After all that sugar (see post above) I needed to go on a good hike today so I headed out to Lye Brook Falls. The trail head is just outside of Manchester Vermont less than 10 miles from the campground. Even though I was early on this Friday morning a few cars were in the small parking lot.
It’s seriously rocky from the parking lot to the information kiosk but then the path gets narrow and weedy .
The lovely orange is jewel weed, an antidote for poison ivy which you can bet is nearby. I always consider it a marker to beware.
From there the trail follows Lye Brook into the 18,122 acre Lye Brook Wilderness which is part of the Green Mountain National Forest. You know what wilderness means. Thus there are downed trees and natural stream crossings. Only hand tools can be used for trail maintenance. A century ago this area had been heavily logged, with railroads, charcoal kilns, and sawmills in the landscape. Luckily the land has reverted back to its natural state due to its protection. Yea for the Wilderness Act!
Hiking in a wilderness are is sometimes rough going.
Imagine my surprise to get to the “official” start of the wilderness area and find a road. Turns out the trail heads up a steady gradual slope on old logging railroad grades and old woods roads. Not sure why they were so nice in this area but it didn’t last.
These are your teeny tiny fungi for the day Paul.
If you are looking for a place to twist your ankle, this is it. Do not come without hiking poles.
I came to the turn off for the falls and traded rocky road for narrow rocky path. I took the low road.
If you’ve been following, you know it has rained and rained in Vermont. The trails are wet, muddy and slippery but the rain has given me high hopes for the falls even though it is late summer.
Even the rock faces are dripping. I took a 38 second video of how beautiful this was and sounds. You can see it here.
The trail narrowed even further and started down after stepping off this rock face.
At this point I was wondering if I was going to drop off the mountain. Thankfully seeing the people let me know I had reached the falls. I do wonder how long this trail will remain before it slides right off the mountain and eliminates access to the falls.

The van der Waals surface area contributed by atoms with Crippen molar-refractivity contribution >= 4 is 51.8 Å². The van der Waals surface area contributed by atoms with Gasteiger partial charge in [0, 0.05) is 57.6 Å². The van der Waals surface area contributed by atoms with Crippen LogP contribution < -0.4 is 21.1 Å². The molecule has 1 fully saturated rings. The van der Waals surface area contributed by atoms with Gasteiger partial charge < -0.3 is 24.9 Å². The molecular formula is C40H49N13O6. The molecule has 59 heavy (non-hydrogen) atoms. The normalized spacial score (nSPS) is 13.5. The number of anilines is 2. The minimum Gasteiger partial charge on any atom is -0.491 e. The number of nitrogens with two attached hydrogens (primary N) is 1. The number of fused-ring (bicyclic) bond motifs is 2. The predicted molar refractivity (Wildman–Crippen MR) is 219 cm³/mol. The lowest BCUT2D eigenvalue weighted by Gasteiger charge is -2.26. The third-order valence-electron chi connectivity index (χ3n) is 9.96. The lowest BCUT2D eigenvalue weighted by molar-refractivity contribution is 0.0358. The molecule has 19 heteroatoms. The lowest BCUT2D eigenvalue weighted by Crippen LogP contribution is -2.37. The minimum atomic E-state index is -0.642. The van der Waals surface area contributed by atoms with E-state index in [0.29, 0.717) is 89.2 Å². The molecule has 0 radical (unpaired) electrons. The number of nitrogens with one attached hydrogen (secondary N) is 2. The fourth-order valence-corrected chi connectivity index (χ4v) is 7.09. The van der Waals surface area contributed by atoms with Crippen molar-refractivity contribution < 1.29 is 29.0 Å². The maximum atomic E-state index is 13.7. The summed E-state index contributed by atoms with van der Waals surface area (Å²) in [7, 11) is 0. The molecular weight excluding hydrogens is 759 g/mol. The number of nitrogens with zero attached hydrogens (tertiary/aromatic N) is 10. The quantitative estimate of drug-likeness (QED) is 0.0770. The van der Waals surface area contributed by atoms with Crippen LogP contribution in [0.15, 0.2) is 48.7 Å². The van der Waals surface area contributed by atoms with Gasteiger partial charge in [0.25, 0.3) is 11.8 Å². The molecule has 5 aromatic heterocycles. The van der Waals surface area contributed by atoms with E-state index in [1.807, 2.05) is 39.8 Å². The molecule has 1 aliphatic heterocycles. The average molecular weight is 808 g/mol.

These are some of the folks from the few cars in the lot this early in the morning. As I always do, I waited them out and had the falls to myself for a while.
The falls are 125 feet tall made up of several tiers of cascades and horsetails.
Another bad selfie but at least I can remember I was here and what I looked like at that time in my life.
Quite a mess near the foot of the falls. I assume all these things came tumbling down in torrential rains. Here is a short video of the falls to give a sense of being there. You can’t hear what I’m saying because of the noise of the water but it doesn’t matter. The water is better.
I took this picture from the kiosk of the falls years ago. The caption says spring but it looks like winter to me. Do they look frozen to you?
These last two pictures were taken as I turned to leave the falls area. Sue Malone is a western geologist so I’m not sure she’d know what these are but maybe she’ll give us an opinion or a guess. You have to slip around them to get to the falls. I hope they are stacked up there solidly. The trail comes down on the far left.
Serious tenacity on the part of that tree. Nature is amazing.
Back at the parking lot, cars were overflowing all down the road. Compare it with my first picture. Glad I came early. I would definitely recommend this 5 mile round trip hike but be prepared for wilderness. I had a great time.